Pentagon taking lead in Africa makes some allies uneasy. At a recent summit meeting in Malawi attended by several U.S. generals and their African counterparts, some allies on the continent, while welcoming American attention, aren’t so sure they want it all from the Pentagon while the State Dept. is diminished.

“We have statements out of Washington about significant reductions in foreign aid,” Gen. Griffin Phiri, the commander of the Malawi Defense Forces, told the New York Times during the African Land Forces Summit, a conference between American Army officers and representatives from 40 African nations. “What I can tell you is that experience has shown us that diplomacy and security must come together.” He was unsure over the “mixed messages” coming out of Washington.

Welcome to SitRep. Send any tips, thoughts or national security events to or via Twitter: @paulmcleary or @arawnsley.

South Korea. The U.S. has reportedly armed its F-16 fighters with long-range missiles that can reach out and touch Pyongyang from within South Korean territory, according to Yonhap News Agency. The paper reports that the U.S. Forces Korea is equipping its jets at Kunsan Air Base with the Joint Air-to-Surface Standoff Missile or JASSM.

Personnel. The Trump administration is reportedly looking at a former George W. Bush administration Asia hand to be its next ambassador to South Korea. Chosun Ilbo reports that the White House will pick Victor Cha, the Bush national security council’s director for Asian affairs and a current fellow at the Center for Strategic and International Studies, is the lead candidate for the position, citing sources in the State Department.

Intel. American special operations troops have been targeting mid-level Islamic State operatives based in Syria, hoping they can capture them alive for an intelligence windfall on the location of senior leaders and other important issues. The New York Times reports that American commandos have carried out at least two operations aimed at snatching middle management Islamic State members since the May 2015 operation to capture Abu Sayyaf, the group’s oil baron. In April, Joint Special Operations Command troops descended on Abdurakhmon Uzbeki as he dropped off a senior Islamic State leader in Syria’s eastern desert, killing him in a gunfight but picking up valuable intelligence from the devices he carried with him. Special operators carried out a similar operation in January against an unnamed member of the group, killing him as well.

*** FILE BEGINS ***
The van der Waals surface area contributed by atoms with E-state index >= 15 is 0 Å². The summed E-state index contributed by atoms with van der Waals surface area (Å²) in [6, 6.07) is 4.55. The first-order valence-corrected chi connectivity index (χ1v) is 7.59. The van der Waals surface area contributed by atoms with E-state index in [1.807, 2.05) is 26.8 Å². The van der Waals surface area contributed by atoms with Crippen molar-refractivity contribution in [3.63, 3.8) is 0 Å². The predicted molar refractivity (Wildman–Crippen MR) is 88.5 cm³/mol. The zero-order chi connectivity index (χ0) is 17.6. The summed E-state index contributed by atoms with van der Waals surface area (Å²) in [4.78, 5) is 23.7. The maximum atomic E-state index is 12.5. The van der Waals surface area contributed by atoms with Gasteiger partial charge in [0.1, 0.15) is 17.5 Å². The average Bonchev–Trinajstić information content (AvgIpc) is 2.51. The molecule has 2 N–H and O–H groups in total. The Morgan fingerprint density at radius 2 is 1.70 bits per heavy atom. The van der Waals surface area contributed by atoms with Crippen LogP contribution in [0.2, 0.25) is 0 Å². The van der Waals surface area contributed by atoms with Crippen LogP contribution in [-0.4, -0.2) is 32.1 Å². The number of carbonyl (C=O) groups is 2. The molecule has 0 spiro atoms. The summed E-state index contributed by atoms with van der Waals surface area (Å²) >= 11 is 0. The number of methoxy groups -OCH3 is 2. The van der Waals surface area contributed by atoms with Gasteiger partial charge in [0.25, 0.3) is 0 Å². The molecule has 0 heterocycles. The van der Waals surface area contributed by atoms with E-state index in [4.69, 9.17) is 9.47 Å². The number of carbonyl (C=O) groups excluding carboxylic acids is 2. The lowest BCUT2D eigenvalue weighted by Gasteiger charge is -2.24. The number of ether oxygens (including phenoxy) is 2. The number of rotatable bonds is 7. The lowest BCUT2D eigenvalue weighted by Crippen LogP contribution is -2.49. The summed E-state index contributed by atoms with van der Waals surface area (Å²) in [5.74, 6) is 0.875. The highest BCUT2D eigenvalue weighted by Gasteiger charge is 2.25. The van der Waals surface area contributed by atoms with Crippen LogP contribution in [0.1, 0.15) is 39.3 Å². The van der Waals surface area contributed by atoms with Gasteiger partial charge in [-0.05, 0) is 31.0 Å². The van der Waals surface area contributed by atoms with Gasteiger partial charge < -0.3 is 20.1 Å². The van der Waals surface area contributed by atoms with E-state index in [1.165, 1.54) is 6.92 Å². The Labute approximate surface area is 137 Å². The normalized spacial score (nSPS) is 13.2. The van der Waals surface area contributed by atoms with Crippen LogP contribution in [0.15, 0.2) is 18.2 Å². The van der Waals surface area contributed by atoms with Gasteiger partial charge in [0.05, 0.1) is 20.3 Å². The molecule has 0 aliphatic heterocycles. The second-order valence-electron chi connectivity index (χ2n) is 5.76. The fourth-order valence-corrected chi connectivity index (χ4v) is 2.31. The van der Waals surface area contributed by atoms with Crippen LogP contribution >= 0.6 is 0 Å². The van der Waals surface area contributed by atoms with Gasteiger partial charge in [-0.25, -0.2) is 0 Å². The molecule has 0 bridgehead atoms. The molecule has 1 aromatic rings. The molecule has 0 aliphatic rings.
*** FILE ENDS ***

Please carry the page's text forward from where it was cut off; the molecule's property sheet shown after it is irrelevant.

Israel. Israel and Syria are in their third day of tit-for-tat exchanges of fire across the tense border between the two countries. The flare-up started on Saturday, when Syrian troops fired mortars into the Golan Heights, prompting Israel to follow up with airstrikes against Syrian tanks and a machine gun nest. On Sunday, Syria fired mortars once again, leading to another Israeli strike, this time against artillery positions and a vehicle carrying ammunition. Early Monday, Israeli residents of the Golan reported that a United Nations Disengagement Observer Force vehicle had been hit with small arms fire from the Syrian side of the border.

Gulf drama. Iran is moving to capitalize on the rift between Qatar and its Gulf Arab neighbors, with Iranian President Hassan Rouhani sidling up to Doha with a statement declaring its isolation as “unacceptable.” Saudi Arabia, the United Arab Emirates, and Bahrain have all shunned Qatar following a break over its support for the Muslim Brotherhood, warm relations with Iran, and alleged support of militant groups. But Rouhani offered an olive branch to Doha, saying “The airspace, land and sea of our country will always be open to Qatar as a brotherly and neighboring country.”

Crude and lonely. Coordinated mass attacks like the November 2015 active shooter siege in Paris are no longer the future of Islamic State terrorism abroad. Instead, the Wall Street Journal writes, small groups of self-starters carrying out botched attempts at homegrown terror are what the West can expect. Experts tell the paper that bungled bombings like the recent attempts in Paris, Brussels, and Turkey will be the new norm now that would-be attackers often lack first-hand experience fighting and training in Syria or a personal connection to the Islamic State itself.  

Straight Outta Kabul. The Afghan National Army drops mad rhymes.



Photo Credit: Michael Reynolds-Pool/Getty Images